Nowadays, it’s up to us to spread the Gospel everywhere so that every soul will be saved.  And to add my own personal note, I believe Hell is only temporary – it’s like a refining fire for those who rejected the Gospel or didn’t hear about it beforehand.  I believe in a God of justice, but also in a God of mercy!

(As you can tell, I go against practically every other church’s teachings and forge my own way!  I encourage you to do the same!)

As for a life update, I’m waiting to hear back on a job, to see if I got it or not.  I’m praying and hoping I do!  I’ve also decided to attend First Christian Church in York again, this time with my Mom.  I won’t always be able to attend FCC in Lincoln, because 1) the distance, 2) the cost of gas, and 3) the weather.  Any winter storm will be keeping me home this Christmas season.  So, I’m hoping against hope that I’ll be welcomed in York’s church.  With my Mom coming, I’m hoping she’ll add some encouragement and strength my way.

That’s all!

Leigh Todd

Proper 13: Feeding on Christ


Jesus is the Bread of Life.  Picture from

Hi everyone,

It’s another week of Home Church, where I got to sleep in and read the Bible.  In my regular Bible reading, I’m in Matthew 25 (my favorite chapter ever!).  With this weeks’ lectionary, though, we are in the Gospel of John, chapter 6, verses 24-35.  Here, Jesus compares himself to the manna that God gave while the Israelites were wandering through the desert for forty years.  The disciples ask Jesus to give this bread of life always, and Jesus explains how he IS the bread of life:

24 So when the crowd saw that neither Jesus nor his disciples were there, they themselves got into the boats and went to Capernaum looking for Jesus.

25 When they found him on the other side of the sea, they said to him, “Rabbi, when did you come here?” 26 Jesus answered them, “Very truly, I tell you, you are looking for me, not because you saw signs, but because you ate your fill of the loaves. 27 Do not work for the food that perishes, but for the food that endures for eternal life, which the Son of Man will give you. For it is on him that God the Father has set his seal.” 28 Then they said to him, “What must we do to perform the works of God?” 29 Jesus answered them, “This is the work of God, that you believe in him whom he has sent.” 30 So they said to him, “What sign are you going to give us then, so that we may see it and believe you? What work are you performing? 31 Our ancestors ate the manna in the wilderness; as it is written, ‘He gave them bread from heaven to eat.’” 32 Then Jesus said to them, “Very truly, I tell you, it was not Moses who gave you the bread from heaven, but it is my Father who gives you the true bread from heaven. 33 For the bread of God is that which[a] comes down from heaven and gives life to the world.” 34 They said to him, “Sir, give us this bread always.”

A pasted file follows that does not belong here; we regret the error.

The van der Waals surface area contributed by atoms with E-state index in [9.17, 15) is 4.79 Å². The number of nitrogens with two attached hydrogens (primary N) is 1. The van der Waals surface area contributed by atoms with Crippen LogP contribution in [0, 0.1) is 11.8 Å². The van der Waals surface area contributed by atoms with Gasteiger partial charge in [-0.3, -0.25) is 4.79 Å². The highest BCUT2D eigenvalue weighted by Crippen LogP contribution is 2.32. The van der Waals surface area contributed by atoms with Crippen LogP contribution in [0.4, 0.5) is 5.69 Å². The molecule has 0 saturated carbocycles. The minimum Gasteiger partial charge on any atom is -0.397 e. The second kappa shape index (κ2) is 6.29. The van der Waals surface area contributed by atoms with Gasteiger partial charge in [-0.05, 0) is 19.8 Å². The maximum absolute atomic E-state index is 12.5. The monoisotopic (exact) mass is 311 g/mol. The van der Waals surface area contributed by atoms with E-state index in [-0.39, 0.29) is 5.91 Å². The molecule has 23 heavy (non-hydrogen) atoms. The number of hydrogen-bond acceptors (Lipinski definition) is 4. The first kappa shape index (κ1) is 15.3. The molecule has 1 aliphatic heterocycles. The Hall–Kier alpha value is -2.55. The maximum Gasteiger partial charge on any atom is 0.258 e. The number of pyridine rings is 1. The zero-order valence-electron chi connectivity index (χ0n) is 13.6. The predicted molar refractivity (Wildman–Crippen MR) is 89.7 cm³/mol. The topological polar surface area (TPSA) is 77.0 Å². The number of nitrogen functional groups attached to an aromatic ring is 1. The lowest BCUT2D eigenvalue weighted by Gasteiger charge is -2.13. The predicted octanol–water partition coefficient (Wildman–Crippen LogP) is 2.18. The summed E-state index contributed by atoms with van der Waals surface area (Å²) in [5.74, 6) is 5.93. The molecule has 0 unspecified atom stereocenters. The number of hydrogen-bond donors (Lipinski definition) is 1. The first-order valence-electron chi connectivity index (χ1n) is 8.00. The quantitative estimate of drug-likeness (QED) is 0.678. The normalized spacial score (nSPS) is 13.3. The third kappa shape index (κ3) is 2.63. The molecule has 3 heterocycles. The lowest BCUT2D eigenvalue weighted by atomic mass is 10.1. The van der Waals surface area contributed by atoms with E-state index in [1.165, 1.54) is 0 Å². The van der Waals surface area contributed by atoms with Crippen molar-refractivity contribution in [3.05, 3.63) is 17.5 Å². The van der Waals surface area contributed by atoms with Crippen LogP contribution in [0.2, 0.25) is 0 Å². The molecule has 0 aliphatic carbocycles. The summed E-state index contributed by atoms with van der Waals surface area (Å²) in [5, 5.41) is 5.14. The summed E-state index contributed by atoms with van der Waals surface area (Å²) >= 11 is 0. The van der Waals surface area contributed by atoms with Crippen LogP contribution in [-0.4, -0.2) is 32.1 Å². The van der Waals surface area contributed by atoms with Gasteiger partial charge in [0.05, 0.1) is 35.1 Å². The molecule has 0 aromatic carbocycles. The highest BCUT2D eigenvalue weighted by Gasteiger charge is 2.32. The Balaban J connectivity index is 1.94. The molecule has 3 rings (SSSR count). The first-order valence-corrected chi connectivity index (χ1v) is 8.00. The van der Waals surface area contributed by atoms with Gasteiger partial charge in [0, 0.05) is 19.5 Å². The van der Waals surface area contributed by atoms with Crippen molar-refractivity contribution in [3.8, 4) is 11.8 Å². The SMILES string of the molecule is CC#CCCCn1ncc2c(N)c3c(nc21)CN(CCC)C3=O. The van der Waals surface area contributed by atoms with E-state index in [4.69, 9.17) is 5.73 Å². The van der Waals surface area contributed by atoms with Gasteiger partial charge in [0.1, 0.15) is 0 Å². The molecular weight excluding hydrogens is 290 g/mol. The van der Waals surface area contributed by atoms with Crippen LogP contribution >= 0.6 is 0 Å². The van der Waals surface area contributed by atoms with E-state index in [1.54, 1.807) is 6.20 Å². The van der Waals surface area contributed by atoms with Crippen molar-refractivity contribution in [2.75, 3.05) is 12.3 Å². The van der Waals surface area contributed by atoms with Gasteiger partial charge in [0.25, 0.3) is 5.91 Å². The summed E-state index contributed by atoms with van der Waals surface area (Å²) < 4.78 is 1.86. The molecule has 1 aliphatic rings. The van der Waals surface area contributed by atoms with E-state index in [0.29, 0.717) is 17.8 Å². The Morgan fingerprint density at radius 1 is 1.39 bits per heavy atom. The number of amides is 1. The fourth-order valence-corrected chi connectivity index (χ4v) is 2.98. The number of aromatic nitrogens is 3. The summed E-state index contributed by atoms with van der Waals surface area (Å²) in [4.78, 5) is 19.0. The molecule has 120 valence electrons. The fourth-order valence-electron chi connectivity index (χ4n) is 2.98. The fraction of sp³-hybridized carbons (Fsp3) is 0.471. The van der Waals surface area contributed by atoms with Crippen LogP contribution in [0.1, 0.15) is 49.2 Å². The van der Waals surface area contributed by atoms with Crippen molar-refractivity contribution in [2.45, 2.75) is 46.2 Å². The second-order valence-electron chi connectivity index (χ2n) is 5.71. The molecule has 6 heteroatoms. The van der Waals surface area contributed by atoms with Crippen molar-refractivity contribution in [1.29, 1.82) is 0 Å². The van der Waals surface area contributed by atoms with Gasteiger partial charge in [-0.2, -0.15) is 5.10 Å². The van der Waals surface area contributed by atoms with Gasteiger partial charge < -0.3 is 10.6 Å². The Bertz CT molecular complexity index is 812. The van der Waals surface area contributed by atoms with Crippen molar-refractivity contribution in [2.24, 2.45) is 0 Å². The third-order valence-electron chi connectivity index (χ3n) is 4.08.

35 Jesus said to them, “I am the bread of life. Whoever comes to me will never be hungry, and whoever believes in me will never be thirsty.

In essence, we must feed off Jesus.

Without that sounding cannibalistic, we must understand what this means.  In Mormonism, feeding off of Jesus means eating up his words in the Bible.  In Lutheranism, it means eating the literal body and blood (bread and wine) of Christ at communion.  In Methodism, it means accepting and feeding off the means of grace through the symbolic blood and body of Christ at communion.

But what does it mean to feed off the manna of Christ in the Disciples of Christ tradition?  It essence, two of these examples.  Communion is a time to remember Christ for his sacrifice, our pledge to follow God’s Son at Baptism, and to celebrate his glorious return.  It’s a reminder that, even though the bread and wine are symbolic, they represent so much.  They represent, for one, that we are forgiven, that Christ did the ultimate deed and made us white as snow at baptism.  So when we feed off of the symbolic bread and wine, we feed on the Good News – that we are forgiven.

We also feed off Christ’s words in the Gospels.  What Christ taught, we should emulate (such as Matthew 25 – to care for the least of these) and teach our children, such as loving God with all our heart, soul, strength, and mind, and loving our neighbor as ourselves.

Lastly, especially in our tradition, we should feed on the presence of Christ.  Christ is the giver of Eternal Life, and all who come to Him he will never deny.  Whoever comes to Christ will never be spiritually hungry or thirsty.  Christ is our best friend, and we should always come to Him.  And if we ever lose faith in Christ, we are always welcomed back with open arms, even if we had sacrificed our salvation for only a little while (or 20 years)!

So feed on Christ.  Feed on his words, his symbolic supper and all that it entails, and his presence in our lives as our friend and giver of Eternal Life.  He is truly the Manna given by the Father for all who seek God and Christ!

Alleluia and Amen.

Love, Leigh Todd.